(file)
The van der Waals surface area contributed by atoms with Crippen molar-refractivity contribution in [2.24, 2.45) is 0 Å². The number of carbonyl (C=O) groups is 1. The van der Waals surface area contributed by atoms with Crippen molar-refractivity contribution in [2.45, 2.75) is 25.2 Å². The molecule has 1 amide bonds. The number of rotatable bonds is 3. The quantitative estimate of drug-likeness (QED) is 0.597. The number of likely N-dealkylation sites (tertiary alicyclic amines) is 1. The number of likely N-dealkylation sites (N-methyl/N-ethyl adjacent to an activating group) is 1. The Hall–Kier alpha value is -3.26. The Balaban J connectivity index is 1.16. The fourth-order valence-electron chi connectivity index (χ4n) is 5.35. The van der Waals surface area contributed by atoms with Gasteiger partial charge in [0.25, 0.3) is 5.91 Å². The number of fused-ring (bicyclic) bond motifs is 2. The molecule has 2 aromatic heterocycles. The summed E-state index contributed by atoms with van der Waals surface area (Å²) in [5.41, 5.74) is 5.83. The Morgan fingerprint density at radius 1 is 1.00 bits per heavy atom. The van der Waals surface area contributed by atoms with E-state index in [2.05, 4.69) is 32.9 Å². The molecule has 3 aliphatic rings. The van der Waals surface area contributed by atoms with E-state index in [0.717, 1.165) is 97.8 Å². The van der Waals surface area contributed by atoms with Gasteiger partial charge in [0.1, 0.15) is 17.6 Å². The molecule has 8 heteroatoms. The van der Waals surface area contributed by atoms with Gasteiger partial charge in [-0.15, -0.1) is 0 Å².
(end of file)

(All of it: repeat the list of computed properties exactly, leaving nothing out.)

The van der Waals surface area contributed by atoms with Crippen molar-refractivity contribution in [2.24, 2.45) is 0 Å². The number of carbonyl (C=O) groups is 1. The van der Waals surface area contributed by atoms with Crippen molar-refractivity contribution in [2.45, 2.75) is 25.2 Å². The molecule has 1 amide bonds. The number of rotatable bonds is 3. The quantitative estimate of drug-likeness (QED) is 0.597. The number of likely N-dealkylation sites (tertiary alicyclic amines) is 1. The number of likely N-dealkylation sites (N-methyl/N-ethyl adjacent to an activating group) is 1. The Hall–Kier alpha value is -3.26. The Balaban J connectivity index is 1.16. The fourth-order valence-electron chi connectivity index (χ4n) is 5.35. The van der Waals surface area contributed by atoms with Gasteiger partial charge in [0.25, 0.3) is 5.91 Å². The number of fused-ring (bicyclic) bond motifs is 2. The molecule has 2 aromatic heterocycles. The summed E-state index contributed by atoms with van der Waals surface area (Å²) in [5.41, 5.74) is 5.83. The Morgan fingerprint density at radius 1 is 1.00 bits per heavy atom. The van der Waals surface area contributed by atoms with E-state index in [2.05, 4.69) is 32.9 Å². The molecule has 3 aliphatic rings. The van der Waals surface area contributed by atoms with E-state index in [0.717, 1.165) is 97.8 Å². The van der Waals surface area contributed by atoms with Gasteiger partial charge in [0.1, 0.15) is 17.6 Å². The molecule has 8 heteroatoms. The van der Waals surface area contributed by atoms with Gasteiger partial charge in [-0.15, -0.1) is 0 Å².